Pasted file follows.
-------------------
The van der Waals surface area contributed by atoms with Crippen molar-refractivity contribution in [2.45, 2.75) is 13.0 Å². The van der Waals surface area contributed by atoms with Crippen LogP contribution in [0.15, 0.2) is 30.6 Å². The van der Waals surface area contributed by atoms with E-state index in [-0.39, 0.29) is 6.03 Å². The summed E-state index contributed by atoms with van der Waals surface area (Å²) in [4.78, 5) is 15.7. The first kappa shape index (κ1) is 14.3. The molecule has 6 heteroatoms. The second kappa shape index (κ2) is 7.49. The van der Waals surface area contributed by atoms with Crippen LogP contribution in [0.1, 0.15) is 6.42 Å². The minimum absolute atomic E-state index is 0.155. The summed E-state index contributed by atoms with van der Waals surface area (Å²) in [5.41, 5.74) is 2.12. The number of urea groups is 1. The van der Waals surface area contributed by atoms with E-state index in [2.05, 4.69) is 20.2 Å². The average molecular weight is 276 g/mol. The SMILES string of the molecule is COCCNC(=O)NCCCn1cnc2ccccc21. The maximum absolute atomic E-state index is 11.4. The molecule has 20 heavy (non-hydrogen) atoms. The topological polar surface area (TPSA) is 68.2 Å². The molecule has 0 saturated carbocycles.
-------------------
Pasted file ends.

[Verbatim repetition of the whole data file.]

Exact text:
The van der Waals surface area contributed by atoms with Crippen molar-refractivity contribution in [2.45, 2.75) is 13.0 Å². The van der Waals surface area contributed by atoms with Crippen LogP contribution in [0.15, 0.2) is 30.6 Å². The van der Waals surface area contributed by atoms with E-state index in [-0.39, 0.29) is 6.03 Å². The summed E-state index contributed by atoms with van der Waals surface area (Å²) in [4.78, 5) is 15.7. The first kappa shape index (κ1) is 14.3. The molecule has 6 heteroatoms. The second kappa shape index (κ2) is 7.49. The van der Waals surface area contributed by atoms with Crippen LogP contribution in [0.1, 0.15) is 6.42 Å². The minimum absolute atomic E-state index is 0.155. The summed E-state index contributed by atoms with van der Waals surface area (Å²) in [5.41, 5.74) is 2.12. The number of urea groups is 1. The van der Waals surface area contributed by atoms with E-state index in [2.05, 4.69) is 20.2 Å². The average molecular weight is 276 g/mol. The SMILES string of the molecule is COCCNC(=O)NCCCn1cnc2ccccc21. The maximum absolute atomic E-state index is 11.4. The molecule has 20 heavy (non-hydrogen) atoms. The topological polar surface area (TPSA) is 68.2 Å². The molecule has 0 saturated carbocycles.